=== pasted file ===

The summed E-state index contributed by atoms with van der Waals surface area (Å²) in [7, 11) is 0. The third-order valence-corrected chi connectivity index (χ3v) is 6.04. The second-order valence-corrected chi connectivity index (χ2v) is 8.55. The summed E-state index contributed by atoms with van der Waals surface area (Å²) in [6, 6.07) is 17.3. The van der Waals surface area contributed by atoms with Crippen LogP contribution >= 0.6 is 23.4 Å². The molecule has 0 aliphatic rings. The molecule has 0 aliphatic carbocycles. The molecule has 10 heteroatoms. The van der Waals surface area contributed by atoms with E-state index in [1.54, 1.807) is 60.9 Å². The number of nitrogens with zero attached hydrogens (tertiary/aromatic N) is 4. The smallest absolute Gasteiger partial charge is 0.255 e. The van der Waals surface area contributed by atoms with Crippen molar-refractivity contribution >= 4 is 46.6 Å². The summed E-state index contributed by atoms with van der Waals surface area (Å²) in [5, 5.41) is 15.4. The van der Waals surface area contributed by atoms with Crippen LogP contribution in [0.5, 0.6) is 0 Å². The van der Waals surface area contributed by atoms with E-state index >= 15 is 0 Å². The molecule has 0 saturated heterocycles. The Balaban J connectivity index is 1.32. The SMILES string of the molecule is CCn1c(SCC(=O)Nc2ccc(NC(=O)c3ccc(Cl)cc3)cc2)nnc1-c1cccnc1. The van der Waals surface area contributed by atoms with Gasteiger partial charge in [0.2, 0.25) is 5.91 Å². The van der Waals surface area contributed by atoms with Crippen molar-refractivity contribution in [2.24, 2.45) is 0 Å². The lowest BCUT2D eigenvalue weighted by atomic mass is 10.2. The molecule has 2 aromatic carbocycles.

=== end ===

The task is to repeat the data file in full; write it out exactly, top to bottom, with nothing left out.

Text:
The summed E-state index contributed by atoms with van der Waals surface area (Å²) in [7, 11) is 0. The third-order valence-corrected chi connectivity index (χ3v) is 6.04. The second-order valence-corrected chi connectivity index (χ2v) is 8.55. The summed E-state index contributed by atoms with van der Waals surface area (Å²) in [6, 6.07) is 17.3. The van der Waals surface area contributed by atoms with Crippen LogP contribution >= 0.6 is 23.4 Å². The molecule has 0 aliphatic rings. The molecule has 0 aliphatic carbocycles. The molecule has 10 heteroatoms. The van der Waals surface area contributed by atoms with E-state index in [1.54, 1.807) is 60.9 Å². The number of nitrogens with zero attached hydrogens (tertiary/aromatic N) is 4. The smallest absolute Gasteiger partial charge is 0.255 e. The van der Waals surface area contributed by atoms with Crippen molar-refractivity contribution >= 4 is 46.6 Å². The summed E-state index contributed by atoms with van der Waals surface area (Å²) in [5, 5.41) is 15.4. The van der Waals surface area contributed by atoms with Crippen LogP contribution in [0.5, 0.6) is 0 Å². The van der Waals surface area contributed by atoms with E-state index >= 15 is 0 Å². The molecule has 0 saturated heterocycles. The Balaban J connectivity index is 1.32. The SMILES string of the molecule is CCn1c(SCC(=O)Nc2ccc(NC(=O)c3ccc(Cl)cc3)cc2)nnc1-c1cccnc1. The van der Waals surface area contributed by atoms with Gasteiger partial charge in [0.2, 0.25) is 5.91 Å². The van der Waals surface area contributed by atoms with Crippen molar-refractivity contribution in [2.24, 2.45) is 0 Å². The lowest BCUT2D eigenvalue weighted by atomic mass is 10.2. The molecule has 2 aromatic carbocycles.